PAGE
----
Scientists Connect Diet and Temperature to Metabolism in Opaleye Fish – Noozhawk

December 20, 2021 by No Comments

A school of opaleye swim past grazing purple urchins off Santa Cruz Island.
(Jacey Van Wert)

Whether it’s warm outside or cold, people generally eat about the same amount. But a fish’s appetite can vary enormously with the temperature. As coldblooded animals, their metabolism is governed by external conditions: It’s slow going for a cold fish, but high temperatures kick them into high gear.

To better understand how temperature affects our finned friends, researchers at UC Santa Barbara studied opaleye fish under a variety of temperatures and diets. They found that both diet and temperature influenced fish physiology and metabolism, but the effects were specific to each trait.

The results, published in the Journal of Experimental Biology, further chip away at the assumption that an animal’s biological processes all respond the same way to different temperatures.

Opaleye were an ideal model to study this interaction. The omnivorous fish are a common sight in kelp forests and reefs from Point Conception to southern Baja California. In 2006, UCSB researchers found that wild opaleye eat more algae in the warmer, southern part of their range than in the colder north. And other omnivorous fish show a similar trend.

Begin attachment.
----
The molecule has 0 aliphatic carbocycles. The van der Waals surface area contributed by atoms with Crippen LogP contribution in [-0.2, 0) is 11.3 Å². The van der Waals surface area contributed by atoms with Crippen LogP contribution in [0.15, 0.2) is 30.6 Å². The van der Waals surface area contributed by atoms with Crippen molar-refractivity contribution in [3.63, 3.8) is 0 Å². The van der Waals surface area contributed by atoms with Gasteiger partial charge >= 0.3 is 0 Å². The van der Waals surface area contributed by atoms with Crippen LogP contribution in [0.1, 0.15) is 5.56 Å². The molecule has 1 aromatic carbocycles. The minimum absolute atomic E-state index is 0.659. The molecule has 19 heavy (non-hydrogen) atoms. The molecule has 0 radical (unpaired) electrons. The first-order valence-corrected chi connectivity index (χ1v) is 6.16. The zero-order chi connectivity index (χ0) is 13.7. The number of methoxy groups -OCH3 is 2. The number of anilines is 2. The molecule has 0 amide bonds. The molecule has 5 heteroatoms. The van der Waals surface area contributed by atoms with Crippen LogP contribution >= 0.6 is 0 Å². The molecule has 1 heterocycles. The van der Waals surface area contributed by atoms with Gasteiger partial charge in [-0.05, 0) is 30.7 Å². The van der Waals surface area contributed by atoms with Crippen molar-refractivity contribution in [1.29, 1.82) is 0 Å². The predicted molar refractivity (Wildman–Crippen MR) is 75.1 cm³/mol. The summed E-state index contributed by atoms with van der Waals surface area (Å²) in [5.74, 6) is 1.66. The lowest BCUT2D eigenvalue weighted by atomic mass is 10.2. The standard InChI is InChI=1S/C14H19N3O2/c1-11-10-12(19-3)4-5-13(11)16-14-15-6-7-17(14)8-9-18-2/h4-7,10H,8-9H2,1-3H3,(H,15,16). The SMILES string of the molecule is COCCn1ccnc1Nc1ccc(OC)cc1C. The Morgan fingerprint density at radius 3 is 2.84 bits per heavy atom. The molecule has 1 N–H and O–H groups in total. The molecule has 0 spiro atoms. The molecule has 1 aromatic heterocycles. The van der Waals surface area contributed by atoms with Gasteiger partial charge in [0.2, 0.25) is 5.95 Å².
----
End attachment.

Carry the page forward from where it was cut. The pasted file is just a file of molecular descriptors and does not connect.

“We hypothesized they were doing this because it benefited them,” said lead author Emily Hardison, a doctoral student in the Department of Ecology, Evolution, and Marine Biology.

To test this, the team observed the fish under four different temperature and diet combinations. Half the fish were fed exclusively brine shrimp, while the other half were free to eat a mixture of brine shrimp and Ulva algae, a species that opaleye consume in the wild.

The researchers then divided each of these groups, with half in water at 12° Celsius and the other half at 20° C. These temperatures correspond to the seasonal extremes wild fish experience in Santa Barbara.

The team recorded the fish’s growth over time and their sprint speed under the various treatments. They also measured the animals’ baseline metabolic rates, as well as the maximum metabolic rate the fish achieved when they were active. To do this, the scientists used a method called aquatic respirometry, where they logged the rate of oxygen consumption for each fish after exercise and during rest.

The difference between the maximum and the baseline rates is the animal’s aerobic scope, which Hardison described as the fish’s energetic capacity to thrive in its environment: swim, eat, digest, find a mate and so forth.

The researchers also conducted tests to …….



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